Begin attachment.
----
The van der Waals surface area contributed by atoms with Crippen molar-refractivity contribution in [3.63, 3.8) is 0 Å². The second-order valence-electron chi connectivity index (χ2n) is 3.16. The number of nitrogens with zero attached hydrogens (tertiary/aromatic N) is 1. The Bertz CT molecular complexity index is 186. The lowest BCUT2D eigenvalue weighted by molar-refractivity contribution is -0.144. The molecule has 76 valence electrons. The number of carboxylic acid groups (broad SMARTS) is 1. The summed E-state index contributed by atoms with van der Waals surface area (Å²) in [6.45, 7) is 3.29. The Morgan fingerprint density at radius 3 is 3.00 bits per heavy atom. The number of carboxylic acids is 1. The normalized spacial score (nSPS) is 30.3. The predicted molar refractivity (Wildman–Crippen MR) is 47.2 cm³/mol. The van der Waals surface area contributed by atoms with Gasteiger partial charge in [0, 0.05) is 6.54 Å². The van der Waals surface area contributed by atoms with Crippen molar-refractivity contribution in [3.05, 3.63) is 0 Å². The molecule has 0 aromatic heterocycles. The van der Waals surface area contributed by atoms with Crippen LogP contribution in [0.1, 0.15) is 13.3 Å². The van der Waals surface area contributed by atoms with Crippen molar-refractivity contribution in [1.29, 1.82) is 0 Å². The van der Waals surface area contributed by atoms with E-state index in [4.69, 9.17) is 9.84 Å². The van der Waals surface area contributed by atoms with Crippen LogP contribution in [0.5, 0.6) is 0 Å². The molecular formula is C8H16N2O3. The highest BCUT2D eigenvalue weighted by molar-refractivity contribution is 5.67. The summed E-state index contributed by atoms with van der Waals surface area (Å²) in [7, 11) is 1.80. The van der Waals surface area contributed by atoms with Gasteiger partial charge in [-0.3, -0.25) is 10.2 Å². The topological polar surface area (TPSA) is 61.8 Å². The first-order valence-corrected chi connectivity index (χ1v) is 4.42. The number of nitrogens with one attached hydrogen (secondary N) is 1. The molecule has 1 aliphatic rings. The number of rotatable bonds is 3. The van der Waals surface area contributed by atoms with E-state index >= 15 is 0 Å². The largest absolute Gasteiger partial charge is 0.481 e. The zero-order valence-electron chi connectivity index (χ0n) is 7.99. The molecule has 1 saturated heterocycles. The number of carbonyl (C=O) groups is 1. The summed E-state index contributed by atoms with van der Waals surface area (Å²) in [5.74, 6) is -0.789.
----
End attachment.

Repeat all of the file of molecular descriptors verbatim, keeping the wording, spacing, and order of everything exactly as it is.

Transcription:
The van der Waals surface area contributed by atoms with Crippen molar-refractivity contribution in [3.63, 3.8) is 0 Å². The second-order valence-electron chi connectivity index (χ2n) is 3.16. The number of nitrogens with zero attached hydrogens (tertiary/aromatic N) is 1. The Bertz CT molecular complexity index is 186. The lowest BCUT2D eigenvalue weighted by molar-refractivity contribution is -0.144. The molecule has 76 valence electrons. The number of carboxylic acid groups (broad SMARTS) is 1. The summed E-state index contributed by atoms with van der Waals surface area (Å²) in [6.45, 7) is 3.29. The Morgan fingerprint density at radius 3 is 3.00 bits per heavy atom. The number of carboxylic acids is 1. The normalized spacial score (nSPS) is 30.3. The predicted molar refractivity (Wildman–Crippen MR) is 47.2 cm³/mol. The van der Waals surface area contributed by atoms with Gasteiger partial charge in [0, 0.05) is 6.54 Å². The van der Waals surface area contributed by atoms with Crippen molar-refractivity contribution in [3.05, 3.63) is 0 Å². The molecule has 0 aromatic heterocycles. The van der Waals surface area contributed by atoms with Crippen LogP contribution in [0.1, 0.15) is 13.3 Å². The van der Waals surface area contributed by atoms with Crippen molar-refractivity contribution in [1.29, 1.82) is 0 Å². The van der Waals surface area contributed by atoms with E-state index in [4.69, 9.17) is 9.84 Å². The van der Waals surface area contributed by atoms with Crippen LogP contribution in [0.5, 0.6) is 0 Å². The molecular formula is C8H16N2O3. The highest BCUT2D eigenvalue weighted by molar-refractivity contribution is 5.67. The summed E-state index contributed by atoms with van der Waals surface area (Å²) in [7, 11) is 1.80. The van der Waals surface area contributed by atoms with Gasteiger partial charge in [-0.3, -0.25) is 10.2 Å². The topological polar surface area (TPSA) is 61.8 Å². The first-order valence-corrected chi connectivity index (χ1v) is 4.42. The number of nitrogens with one attached hydrogen (secondary N) is 1. The molecule has 1 aliphatic rings. The number of rotatable bonds is 3. The van der Waals surface area contributed by atoms with E-state index >= 15 is 0 Å². The largest absolute Gasteiger partial charge is 0.481 e. The zero-order valence-electron chi connectivity index (χ0n) is 7.99. The molecule has 1 saturated heterocycles. The number of carbonyl (C=O) groups is 1. The summed E-state index contributed by atoms with van der Waals surface area (Å²) in [5.74, 6) is -0.789.